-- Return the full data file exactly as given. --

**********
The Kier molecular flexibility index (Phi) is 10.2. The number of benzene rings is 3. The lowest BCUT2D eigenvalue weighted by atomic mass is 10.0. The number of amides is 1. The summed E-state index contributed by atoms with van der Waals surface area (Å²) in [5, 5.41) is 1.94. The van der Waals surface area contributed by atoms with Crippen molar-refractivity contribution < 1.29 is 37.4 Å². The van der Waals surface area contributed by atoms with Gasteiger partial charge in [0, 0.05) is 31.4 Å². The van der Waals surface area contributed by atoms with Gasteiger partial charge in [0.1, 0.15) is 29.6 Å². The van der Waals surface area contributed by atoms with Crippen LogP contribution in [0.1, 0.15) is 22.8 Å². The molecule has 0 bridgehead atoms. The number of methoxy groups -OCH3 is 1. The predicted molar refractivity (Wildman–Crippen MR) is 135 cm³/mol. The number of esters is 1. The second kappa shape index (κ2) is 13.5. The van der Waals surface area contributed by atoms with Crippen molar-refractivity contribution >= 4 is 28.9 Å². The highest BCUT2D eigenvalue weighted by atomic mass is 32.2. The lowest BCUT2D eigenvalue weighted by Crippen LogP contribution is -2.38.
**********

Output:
The Kier molecular flexibility index (Phi) is 10.2. The number of benzene rings is 3. The lowest BCUT2D eigenvalue weighted by atomic mass is 10.0. The number of amides is 1. The summed E-state index contributed by atoms with van der Waals surface area (Å²) in [5, 5.41) is 1.94. The van der Waals surface area contributed by atoms with Crippen molar-refractivity contribution < 1.29 is 37.4 Å². The van der Waals surface area contributed by atoms with Gasteiger partial charge in [0, 0.05) is 31.4 Å². The van der Waals surface area contributed by atoms with Gasteiger partial charge in [0.1, 0.15) is 29.6 Å². The van der Waals surface area contributed by atoms with Crippen LogP contribution in [0.1, 0.15) is 22.8 Å². The molecule has 0 bridgehead atoms. The number of methoxy groups -OCH3 is 1. The predicted molar refractivity (Wildman–Crippen MR) is 135 cm³/mol. The number of esters is 1. The second kappa shape index (κ2) is 13.5. The van der Waals surface area contributed by atoms with Crippen molar-refractivity contribution >= 4 is 28.9 Å². The highest BCUT2D eigenvalue weighted by atomic mass is 32.2. The lowest BCUT2D eigenvalue weighted by Crippen LogP contribution is -2.38.